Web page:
The South Korean Embassy on Wednesday denied a news report that it had lobbied Cambodian military authorities to “crack down on protesters” in a bid to shield Korean investments in the garment industry, prior to Friday’s killing of five protesters and the wounding of more than 40 others by military police officers.
A story published late Tuesday by the U.S.-based GlobalPost news service cited a statement by the South Korean Embassy—posted online in Korean—in which embassy staff allegedly said that they had asked the Cambodian military to “act swiftly” in protecting factories owned by their citizens.
According to GlobalPost, in the statement on Monday, “the South Korean Embassy took credit for convincing the Cambodian government to ‘understand the seriousness of this situation and act swiftly.’ It cited high-level lobbying over the past two weeks as contribution to the ‘success’ of protecting business interests.”
“As a practical measure, military forces and police have been cooperating closely with us to protect Korean companies since we visited the capital defense command headquarters with Korean businessmen to tell them about the situation,” GlobalPost wrote, quoting from the document.
“[A]s a result, to prevent any arson attempt or looting, military forces are directly guarding only Korean companies among many factories in the Canadia complex,” reads the statement, which was posted on an official Facebook page of the embassy.
GlobalPost added that South Korean Embassy staff had pushed their calls during meetings with Om Yentieng, chairman of the Human Rights Committee; Ouch Borith, secretary of state at the Ministry of Foreign Affairs; and other officials.
A South Korean Embassy official on Wednesday said that they had simply done their duty by asking government officials to protect South Korean businesses, but that military action or violence against protesters had never been suggested.
“We received some reports from the Korean business community about possible labor unrests and their concern, so as a normal diplomatic function, we forward the concerns to Cambodian authorities….” Lee Hyunt-jong, minister counselor at the South Korean Embassy, said Wednesday.
“We request the Cambodian authorities to pay attention to the difficulties faced by Korean investors because of the labor unrest,” he said.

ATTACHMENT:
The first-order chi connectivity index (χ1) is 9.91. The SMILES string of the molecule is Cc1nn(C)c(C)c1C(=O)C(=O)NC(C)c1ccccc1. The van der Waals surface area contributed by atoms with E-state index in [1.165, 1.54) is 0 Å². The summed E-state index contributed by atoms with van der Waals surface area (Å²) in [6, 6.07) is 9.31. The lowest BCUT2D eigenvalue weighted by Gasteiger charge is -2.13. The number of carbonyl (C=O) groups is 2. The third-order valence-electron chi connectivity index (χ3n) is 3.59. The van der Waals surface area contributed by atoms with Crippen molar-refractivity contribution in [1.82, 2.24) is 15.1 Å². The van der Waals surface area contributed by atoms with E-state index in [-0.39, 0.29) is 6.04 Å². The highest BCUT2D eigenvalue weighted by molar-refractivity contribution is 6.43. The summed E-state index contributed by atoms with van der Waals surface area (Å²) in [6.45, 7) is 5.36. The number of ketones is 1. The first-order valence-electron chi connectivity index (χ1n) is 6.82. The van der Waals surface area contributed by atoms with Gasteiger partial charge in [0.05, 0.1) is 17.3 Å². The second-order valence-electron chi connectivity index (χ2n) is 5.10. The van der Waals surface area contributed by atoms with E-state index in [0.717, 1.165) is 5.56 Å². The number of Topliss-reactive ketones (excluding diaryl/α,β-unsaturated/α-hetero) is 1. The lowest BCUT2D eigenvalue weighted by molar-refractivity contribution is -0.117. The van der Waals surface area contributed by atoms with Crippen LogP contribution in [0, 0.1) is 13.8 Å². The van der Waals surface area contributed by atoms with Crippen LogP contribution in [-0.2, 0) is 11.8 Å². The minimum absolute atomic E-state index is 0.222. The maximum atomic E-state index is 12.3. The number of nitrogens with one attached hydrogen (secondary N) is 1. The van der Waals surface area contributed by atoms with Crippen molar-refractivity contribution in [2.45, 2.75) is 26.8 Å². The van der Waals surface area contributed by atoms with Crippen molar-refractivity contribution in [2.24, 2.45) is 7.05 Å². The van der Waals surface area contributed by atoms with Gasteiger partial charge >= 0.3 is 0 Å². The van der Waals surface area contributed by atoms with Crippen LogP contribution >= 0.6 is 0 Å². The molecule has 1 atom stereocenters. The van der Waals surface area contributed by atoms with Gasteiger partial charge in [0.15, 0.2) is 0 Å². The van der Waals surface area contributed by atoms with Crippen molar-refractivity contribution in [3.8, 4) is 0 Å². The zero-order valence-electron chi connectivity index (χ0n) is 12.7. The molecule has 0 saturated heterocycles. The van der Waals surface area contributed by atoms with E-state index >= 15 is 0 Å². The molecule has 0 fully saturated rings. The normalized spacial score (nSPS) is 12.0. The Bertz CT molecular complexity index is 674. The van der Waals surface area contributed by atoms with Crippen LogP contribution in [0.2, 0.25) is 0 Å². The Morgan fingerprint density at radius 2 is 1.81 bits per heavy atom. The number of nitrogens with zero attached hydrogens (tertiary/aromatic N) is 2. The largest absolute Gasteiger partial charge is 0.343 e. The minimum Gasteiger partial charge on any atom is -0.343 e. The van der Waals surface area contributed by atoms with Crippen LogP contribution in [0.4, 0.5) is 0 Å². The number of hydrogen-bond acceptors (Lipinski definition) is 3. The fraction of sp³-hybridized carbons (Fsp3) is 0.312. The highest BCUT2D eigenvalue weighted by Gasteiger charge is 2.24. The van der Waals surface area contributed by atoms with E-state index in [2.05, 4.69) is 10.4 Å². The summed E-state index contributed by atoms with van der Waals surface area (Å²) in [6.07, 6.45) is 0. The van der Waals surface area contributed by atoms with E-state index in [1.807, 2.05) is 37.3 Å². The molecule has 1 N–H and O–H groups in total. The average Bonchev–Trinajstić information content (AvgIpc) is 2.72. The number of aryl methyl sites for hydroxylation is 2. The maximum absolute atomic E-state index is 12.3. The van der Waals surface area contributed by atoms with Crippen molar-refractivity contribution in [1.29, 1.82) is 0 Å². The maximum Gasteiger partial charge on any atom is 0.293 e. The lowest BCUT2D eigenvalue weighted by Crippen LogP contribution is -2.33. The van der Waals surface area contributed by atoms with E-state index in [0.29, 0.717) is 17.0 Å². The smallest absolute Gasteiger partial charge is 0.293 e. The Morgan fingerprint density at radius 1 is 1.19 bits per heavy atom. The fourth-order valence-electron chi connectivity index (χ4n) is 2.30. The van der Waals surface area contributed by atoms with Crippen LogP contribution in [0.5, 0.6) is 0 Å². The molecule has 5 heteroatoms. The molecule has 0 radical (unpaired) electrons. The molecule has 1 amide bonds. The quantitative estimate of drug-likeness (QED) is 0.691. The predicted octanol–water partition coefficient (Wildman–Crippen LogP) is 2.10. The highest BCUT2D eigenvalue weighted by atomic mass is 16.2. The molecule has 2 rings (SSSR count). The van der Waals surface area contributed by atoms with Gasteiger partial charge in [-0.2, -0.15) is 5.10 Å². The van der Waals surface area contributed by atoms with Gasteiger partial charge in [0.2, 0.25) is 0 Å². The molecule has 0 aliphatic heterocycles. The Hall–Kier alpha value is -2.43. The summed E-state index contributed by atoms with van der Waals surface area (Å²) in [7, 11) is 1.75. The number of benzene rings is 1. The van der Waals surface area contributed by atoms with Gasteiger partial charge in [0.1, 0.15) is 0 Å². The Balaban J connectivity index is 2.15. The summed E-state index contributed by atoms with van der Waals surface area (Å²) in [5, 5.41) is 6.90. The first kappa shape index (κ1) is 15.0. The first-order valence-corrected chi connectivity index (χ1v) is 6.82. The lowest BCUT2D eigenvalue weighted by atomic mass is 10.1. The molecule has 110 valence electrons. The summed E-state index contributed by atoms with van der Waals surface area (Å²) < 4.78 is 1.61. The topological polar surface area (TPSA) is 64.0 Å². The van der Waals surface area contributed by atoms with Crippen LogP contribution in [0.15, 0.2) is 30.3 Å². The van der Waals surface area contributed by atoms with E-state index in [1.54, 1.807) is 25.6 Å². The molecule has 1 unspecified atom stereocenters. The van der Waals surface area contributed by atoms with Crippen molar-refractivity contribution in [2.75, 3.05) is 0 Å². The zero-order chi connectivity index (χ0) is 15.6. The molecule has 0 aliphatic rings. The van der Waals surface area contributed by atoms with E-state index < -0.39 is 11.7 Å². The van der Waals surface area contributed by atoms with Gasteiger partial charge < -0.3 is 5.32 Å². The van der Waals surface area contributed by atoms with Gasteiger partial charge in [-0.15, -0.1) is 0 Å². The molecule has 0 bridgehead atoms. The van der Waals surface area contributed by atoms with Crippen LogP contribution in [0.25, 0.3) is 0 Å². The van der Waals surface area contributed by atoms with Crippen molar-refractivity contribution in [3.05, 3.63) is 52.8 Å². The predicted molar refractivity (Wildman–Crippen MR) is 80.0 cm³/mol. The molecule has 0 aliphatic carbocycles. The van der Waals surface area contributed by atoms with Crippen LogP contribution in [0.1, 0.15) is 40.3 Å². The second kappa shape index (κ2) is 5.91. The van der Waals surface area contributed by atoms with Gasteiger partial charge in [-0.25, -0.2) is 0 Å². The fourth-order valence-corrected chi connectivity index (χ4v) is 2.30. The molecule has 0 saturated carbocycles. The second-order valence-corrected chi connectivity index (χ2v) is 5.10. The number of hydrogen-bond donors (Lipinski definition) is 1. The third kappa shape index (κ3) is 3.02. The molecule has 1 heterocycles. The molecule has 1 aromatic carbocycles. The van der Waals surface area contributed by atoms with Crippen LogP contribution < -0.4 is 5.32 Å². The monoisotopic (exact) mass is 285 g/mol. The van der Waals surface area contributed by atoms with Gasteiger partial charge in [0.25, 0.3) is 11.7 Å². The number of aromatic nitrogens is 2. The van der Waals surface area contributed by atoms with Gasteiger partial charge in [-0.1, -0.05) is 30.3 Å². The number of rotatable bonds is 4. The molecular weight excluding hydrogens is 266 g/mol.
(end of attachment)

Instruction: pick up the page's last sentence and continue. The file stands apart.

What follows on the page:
He added that on December 27, embassy staff had met with high-ranking officials, but that no action against garment workers was discussed.
Letters were sent to Prime Minister Hun Sen, the Ministry of Foreign Affairs, as well as opposition leader Sam Rainsy, and included a general request to protect South Korean businesses, he added.
“We have made a general request, but never asked to take specific action. So we did not request military intervention,” he said, adding that the embassy statement was misinterpreted.
“We only made one contact [with Cambodian military] last Saturday, after the crackdown, because we have some Korean companies in Canadia [Industrial] Park and they were really concerned about the situation,” Mr. Lee said.
Phay Siphan, spokesman for the Council of Ministers, claimed that the government had not given special treatment to anyone in terms of security.
“We understand that members of foreign embassies in Cambodia made requests to protect their investment and their private property. The law prohibits us to do that,” he said, adding that all foreign investors were being treated equally.
However, one factory, the South Korean-owned Yakjin garment factory, did receive special treatment last Thursday when some 150 troops from the elite 911 paratrooper brigade deployed at the gates to the plant in Phnom Penh’s Pur Senchey district.
Garment factory workers, union leaders and other activists were protesting outside Yakjin when the paratroopers’ baton-charged the crowd following a stone-throwing incident. The troops, armed with iron bars, batons, slingshots and whips fashioned from plastic pipe, brutally beat strikers, union leaders and journalists, detaining five monks and 10 others.
A picture taken of a 911 paratrooper at the scene of the violence clearly shows him wearing a South-Korean flag as an arm patch on his uniform. Such insignia often denotes when a Cambodian soldier has received training overseas.
The violence meted out by the paratroopers at Yakjin marked the first such incident of its kind over the week that the garment workers had been on strike, and was the first time that battlefield troops had been deployed on the streets of Phnom Penh to quell the strike.
Why the Yakjin factory received special protection from an elite unit of the military has yet to be explained by the government.
Mr. Siphan claimed Wednesday that the paratroopers came in support of the police, but eyewitnesses, including Cambodia Daily journalists, said the 911 soldiers were the only force deployed at the factory and there were no police in the vicinity of the plant before or after the violence by the troops.
(Additional reporting by Hul Reaksmey)
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